Toby Huss, who plays John Bosworth on AMC’s Halt and Catch Fire, talks about his character going to jail and his thoughts on Bosworth as a boss.
Q: When you auditioned for the role of Bosworth, did you ever think “This guy is going to end up doing time!”?
A: [Laughs] I was shocked. It was a really smart turn that the writers put in there by taking Bosworth to jail. I didn’t like it personally because I missed… two episodes and I love doing this show, but it was a really great turn for the character to have him believe in this technology and Joe MacMillan’s vision so much that he was willing to possibly go to jail for it – and he did.
Q: Do you think Bosworth’s jail time had an effect on him? How so? Is he any different this season?
A: It did have an effect on him. It really broke him in a good way as a man. It made him look at how he was living his life, how he’s neglected his wife and son, and [think about] a road back to being a better businessman, father and, ultimately, a human being. I think that because he had everything taken away from him, he got a rare gift.
Q: This season we see Bosworth with his family. Were you surprised by his more vulnerable side?
A: I wasn’t surprised, but I was really happy that the writers put that in there because it’s so much more of a full character like that. People aren’t just one thing or the other. Bosworth has a lot of stuff going on. That was there, but it was just neglected. Playing that and understanding it has just been great.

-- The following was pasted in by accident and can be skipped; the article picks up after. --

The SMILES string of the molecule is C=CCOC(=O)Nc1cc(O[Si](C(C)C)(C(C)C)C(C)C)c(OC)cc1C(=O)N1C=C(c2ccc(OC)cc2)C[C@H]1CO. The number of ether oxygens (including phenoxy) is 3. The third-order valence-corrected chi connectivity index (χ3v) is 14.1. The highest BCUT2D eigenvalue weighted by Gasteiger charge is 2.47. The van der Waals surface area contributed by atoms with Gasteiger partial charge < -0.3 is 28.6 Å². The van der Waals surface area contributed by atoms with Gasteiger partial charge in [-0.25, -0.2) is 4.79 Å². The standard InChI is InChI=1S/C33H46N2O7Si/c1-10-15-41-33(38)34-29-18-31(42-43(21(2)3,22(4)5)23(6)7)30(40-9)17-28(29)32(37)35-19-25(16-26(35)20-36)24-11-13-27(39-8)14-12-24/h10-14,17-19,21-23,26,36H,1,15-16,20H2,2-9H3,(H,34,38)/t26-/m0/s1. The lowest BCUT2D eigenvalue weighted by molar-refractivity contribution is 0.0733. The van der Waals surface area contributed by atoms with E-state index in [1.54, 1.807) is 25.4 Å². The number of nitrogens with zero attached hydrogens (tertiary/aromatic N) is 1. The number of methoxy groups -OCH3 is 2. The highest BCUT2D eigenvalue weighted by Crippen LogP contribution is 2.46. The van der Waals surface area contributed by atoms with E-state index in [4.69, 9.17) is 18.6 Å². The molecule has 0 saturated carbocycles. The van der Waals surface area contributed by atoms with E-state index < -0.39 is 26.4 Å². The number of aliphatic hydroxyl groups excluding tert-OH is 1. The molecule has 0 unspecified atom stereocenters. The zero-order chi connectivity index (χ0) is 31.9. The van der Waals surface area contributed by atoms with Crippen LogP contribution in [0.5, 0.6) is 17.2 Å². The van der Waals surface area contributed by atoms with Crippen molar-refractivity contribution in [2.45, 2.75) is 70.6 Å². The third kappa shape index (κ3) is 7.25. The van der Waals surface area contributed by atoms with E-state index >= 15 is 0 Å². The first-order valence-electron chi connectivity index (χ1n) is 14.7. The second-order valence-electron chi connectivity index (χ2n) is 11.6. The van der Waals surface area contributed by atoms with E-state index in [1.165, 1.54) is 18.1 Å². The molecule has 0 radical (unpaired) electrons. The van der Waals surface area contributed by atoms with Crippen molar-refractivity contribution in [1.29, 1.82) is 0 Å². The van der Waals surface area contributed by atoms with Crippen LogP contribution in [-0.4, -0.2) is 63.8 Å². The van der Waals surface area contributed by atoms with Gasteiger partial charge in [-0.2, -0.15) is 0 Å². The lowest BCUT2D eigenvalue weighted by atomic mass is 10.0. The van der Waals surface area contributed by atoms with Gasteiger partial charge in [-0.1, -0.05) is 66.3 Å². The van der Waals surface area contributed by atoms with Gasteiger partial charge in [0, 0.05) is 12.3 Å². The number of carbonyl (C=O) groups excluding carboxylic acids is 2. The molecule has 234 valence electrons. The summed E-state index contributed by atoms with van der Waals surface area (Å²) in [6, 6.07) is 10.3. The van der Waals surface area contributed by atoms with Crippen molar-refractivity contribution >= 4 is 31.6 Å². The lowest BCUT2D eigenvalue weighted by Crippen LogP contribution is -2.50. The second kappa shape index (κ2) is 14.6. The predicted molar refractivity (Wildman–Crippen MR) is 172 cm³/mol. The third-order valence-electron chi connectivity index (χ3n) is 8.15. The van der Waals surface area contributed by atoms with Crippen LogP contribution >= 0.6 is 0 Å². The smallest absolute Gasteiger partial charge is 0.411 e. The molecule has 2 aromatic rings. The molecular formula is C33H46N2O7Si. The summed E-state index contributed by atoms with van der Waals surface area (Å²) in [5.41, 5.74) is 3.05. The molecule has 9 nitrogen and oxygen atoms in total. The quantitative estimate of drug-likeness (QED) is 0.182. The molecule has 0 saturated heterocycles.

Q: Cameron and Bosworth have a special relationship. How would you characterize it?
A: He was always a bit of a paternal father figure in her life. She’s grown so much in the last year and a half as a developer and businesswoman, so has to encounter her in a different way, but he also encounters her emotionally. She was the one person that kept in touch with him [in jail]. They grew very close.
Q: What do you think of Mutiny?
A: Mutiny is a great company. I think Bosworth sees the vitality and the energy of it. He doesn’t necessarily understand the technology happening in front of him, but he knows it’s tangible and very important. When he sees these young kids going at it, it becomes very important to him through them.
Q: What do you think of Bosworth as a boss? Could you work for someone like him?
A: I’d rather work for the Bosworth of Season 2 than the old Bosworth. Season 1 Bosworth was a good boss, but he could be a little bit prickly with people.
Q: After spending another season with him, what would you say is the biggest difference between you and Bosworth?
A: The biggest difference? Well, Bosworth still sleeps with his ex-wife and he should probably stop that. I don’t sleep with mine and that’s for the best. [Laughs]
Q: What was it like firing up that 1967 Mustang in Episode 203? Did you get to drive it around?
A: Yeah, they let me drive that thing. I said, “Look, I can’t do this if I can’t drive it.” It was fun! It was a good ride.
Q: Last year, you mentioned being really excited for his zipper boots. What were you most excited about this time around?
A: I got a pair of black zipper boots this year, so now the Bosworth wardrobe consists of two pair of zipper boots. I am selfishly worried because if there’s ever a time jump in the future, maybe zipper boots would have gone out of fashion by then.
Q: What’s your favorite memory from the ‘80s?
A: I think I was living in a garage in North Hollywood with a comedy-magician from Iowa. That’s a good 1985 memory.
Read an interview with Kerry Bishé, who plays Donna Clark.
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